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I have purchased a 3/16 telescoping brass tube, filed teeth in one end, and started cutting plugs from rosewood. The plugs are coming out 3/16 long. Is it possible to cut plugs that will be longer? I haven't changed the speed on the drill press yet, but I'm wondering if changing the speed will give a longer plug.

Looking forward to your advice.

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I presume the plug breaks off at about that depth, yes?  Depending on diameter, that may be about all you can expect because of friction of the cut plug inside the tube.

 In order to avoid that problem, you could solder up a very short section of the desired diameter into the end of the next larger size.  Then, file it down until there's less than 1/8 left, and file teeth in the end, which by then will be double thickness for a tiny bit more than enough length to make teeth.  As the plug is cut, it will clear the inside without rubbing.

Hi Frank! Yes, the plug breaks off at that depth. I'm gonna give it a go tonight. Thanks much for the help. BTW, I hope things are going well with your heart health. I had a scare with mine a couple of weeks ago and now it's on to an even more healthier lifestyle and diet.

Try setting the teeth. That will give you the clearance you need
Ron

Slower speed would be better, of course, and some lubrication (which you can wash out later) would also be a good idea. Another approach would be to a) use steel tubing rather than brass, and b) pein the teeth in a bit after you cut them. This means the diameter of the plug you're cutting will be reduced slightly, but it affords some clearance inside the tube, rather than even friction inside and out. Even if you were able to run that tube drill in an inch, you'd still have the issue of removing the plug from inside it. Ouf.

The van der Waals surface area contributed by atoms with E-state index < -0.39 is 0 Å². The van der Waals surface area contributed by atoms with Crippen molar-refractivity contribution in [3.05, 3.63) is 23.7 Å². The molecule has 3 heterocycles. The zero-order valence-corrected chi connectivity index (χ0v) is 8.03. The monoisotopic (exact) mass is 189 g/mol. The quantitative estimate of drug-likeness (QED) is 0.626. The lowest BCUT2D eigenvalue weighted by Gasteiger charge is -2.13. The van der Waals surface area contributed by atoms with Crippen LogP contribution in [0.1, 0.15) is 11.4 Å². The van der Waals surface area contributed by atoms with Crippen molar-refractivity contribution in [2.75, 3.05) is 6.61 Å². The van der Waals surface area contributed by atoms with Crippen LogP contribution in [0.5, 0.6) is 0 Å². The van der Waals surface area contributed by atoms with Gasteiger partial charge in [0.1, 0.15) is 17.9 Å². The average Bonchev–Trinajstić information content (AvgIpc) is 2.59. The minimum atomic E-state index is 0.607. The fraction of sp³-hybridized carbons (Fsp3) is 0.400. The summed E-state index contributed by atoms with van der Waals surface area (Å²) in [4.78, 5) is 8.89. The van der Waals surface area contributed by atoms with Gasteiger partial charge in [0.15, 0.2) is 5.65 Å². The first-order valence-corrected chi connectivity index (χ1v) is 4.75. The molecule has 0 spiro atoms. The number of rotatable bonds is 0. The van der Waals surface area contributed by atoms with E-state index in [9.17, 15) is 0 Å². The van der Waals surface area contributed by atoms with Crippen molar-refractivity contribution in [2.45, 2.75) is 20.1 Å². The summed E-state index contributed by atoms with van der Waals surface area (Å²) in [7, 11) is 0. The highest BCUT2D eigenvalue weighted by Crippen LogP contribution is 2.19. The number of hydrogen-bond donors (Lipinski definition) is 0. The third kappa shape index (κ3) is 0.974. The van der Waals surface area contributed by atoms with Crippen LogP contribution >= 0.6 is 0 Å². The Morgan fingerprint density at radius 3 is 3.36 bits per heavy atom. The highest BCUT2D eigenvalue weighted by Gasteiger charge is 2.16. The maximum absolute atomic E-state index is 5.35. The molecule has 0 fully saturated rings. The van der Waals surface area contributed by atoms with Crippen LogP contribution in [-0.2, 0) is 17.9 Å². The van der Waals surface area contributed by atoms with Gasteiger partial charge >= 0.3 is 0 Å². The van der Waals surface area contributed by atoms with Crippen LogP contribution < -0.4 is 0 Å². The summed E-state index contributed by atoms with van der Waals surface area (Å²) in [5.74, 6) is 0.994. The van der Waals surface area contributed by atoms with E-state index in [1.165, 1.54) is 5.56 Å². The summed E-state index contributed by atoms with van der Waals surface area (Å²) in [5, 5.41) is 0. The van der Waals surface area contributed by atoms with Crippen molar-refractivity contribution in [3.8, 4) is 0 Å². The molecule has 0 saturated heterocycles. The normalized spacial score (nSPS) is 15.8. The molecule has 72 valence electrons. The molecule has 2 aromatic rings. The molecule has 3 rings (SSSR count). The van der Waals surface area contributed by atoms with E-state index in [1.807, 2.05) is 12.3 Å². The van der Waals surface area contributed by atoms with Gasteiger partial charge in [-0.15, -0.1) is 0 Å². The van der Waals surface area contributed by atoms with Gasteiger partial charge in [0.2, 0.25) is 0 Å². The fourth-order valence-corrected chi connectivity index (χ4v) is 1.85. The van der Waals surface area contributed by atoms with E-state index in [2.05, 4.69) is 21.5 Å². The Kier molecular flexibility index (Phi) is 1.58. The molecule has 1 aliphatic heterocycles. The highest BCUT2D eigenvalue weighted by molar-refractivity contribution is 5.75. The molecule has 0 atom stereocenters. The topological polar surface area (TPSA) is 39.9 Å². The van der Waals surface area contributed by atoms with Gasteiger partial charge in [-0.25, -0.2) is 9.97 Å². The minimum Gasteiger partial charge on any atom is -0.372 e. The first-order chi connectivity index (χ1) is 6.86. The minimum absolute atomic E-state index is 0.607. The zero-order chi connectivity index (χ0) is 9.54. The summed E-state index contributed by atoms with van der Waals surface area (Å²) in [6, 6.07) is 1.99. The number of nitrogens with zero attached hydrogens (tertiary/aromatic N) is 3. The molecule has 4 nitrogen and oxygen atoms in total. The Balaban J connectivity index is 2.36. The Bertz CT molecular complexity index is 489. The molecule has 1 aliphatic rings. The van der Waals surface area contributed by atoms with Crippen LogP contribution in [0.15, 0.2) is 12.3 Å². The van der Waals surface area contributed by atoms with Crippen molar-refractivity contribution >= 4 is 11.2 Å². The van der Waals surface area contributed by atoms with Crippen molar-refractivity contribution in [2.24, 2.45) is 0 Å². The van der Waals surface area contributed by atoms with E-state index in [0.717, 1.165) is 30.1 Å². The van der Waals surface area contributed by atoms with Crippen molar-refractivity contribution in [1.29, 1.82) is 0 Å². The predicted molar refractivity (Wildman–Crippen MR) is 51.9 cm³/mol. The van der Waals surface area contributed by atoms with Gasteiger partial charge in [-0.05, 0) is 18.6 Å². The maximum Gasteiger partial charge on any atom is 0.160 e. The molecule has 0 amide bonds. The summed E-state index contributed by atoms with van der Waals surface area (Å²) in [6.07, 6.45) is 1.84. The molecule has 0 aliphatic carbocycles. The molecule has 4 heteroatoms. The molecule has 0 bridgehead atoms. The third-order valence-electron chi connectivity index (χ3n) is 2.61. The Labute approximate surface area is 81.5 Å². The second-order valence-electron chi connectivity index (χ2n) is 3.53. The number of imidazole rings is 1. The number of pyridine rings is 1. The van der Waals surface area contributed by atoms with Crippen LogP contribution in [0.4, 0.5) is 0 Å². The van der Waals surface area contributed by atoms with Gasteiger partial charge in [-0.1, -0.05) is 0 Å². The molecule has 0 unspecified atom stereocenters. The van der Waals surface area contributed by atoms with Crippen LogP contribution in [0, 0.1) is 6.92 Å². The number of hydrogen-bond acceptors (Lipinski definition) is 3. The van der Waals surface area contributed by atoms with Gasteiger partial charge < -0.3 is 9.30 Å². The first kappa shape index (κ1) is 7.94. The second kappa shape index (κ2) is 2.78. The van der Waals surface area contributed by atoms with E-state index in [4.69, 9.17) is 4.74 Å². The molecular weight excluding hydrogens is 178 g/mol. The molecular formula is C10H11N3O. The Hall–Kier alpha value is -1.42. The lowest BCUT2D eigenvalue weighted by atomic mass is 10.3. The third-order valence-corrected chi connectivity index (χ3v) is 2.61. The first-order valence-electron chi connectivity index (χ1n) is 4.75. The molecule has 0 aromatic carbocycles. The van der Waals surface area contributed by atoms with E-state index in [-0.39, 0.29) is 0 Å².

There must be a 3/16" tenon cutter out there somewhere!

Plan C: make a simple jig to route the pins. It would involve a lot of waste, but you could get easily a 3/4" plug.

Hi Paul! Your solutions and comments are great. I'm going to work with them also in the next couple of days. I do have a plan X but it is outside the focus and intention of my post. I really appreciate the comments and solutions that you and everyone else write. I helps me to try to think outside the box more.

Have you considered doing something completely different, such as using a lathe to turn the pieces, or even better, a dowel maker?

http://www.fine-tools.com/duebelherstellung.htm

Just throwing ideas out there, I have no idea what kind of stock you are using, or how many of these things you are making...

Hi Mark! Yes, I have a mini lathe and that is plan X. Thanks for the link to the dowel maker-that something I have not seen before.

Do you know the trick where you use an open-end wrench as a caliper when you turn a dowel? That has saved me a lot of time in the past. I saw a guy do that at the local wood-turning club during a good practical demonstration.

Hello again! I'm sorry to say I am not. Would you mind describing it?

It's really simple - you get an open-end wrench that is the size of the dowel you need. You turn your piece close to the size you want, and then use the wrench to measure the size as you get down to the final diameter you want.

I found a good illustration -

http://www.woodmagazine.com/woodworking-tips/techniques/skills/test...

It really makes the job a whole lot easier. I had to turn some 1/2" plugs to fills some terrible tuning peg divots in an old banjo, and using the 1/2" wrench made it very easy to know when I was down to the exact diameter. You can use it when the lathe is turning - it won't catch, and won't go around until it's just right.

Thanks Mark! I'm going to try this also some time this weekend.

I found this plan for a dowel making jig. http://www.highlandwoodworking.com/dowelmakingjig.aspx

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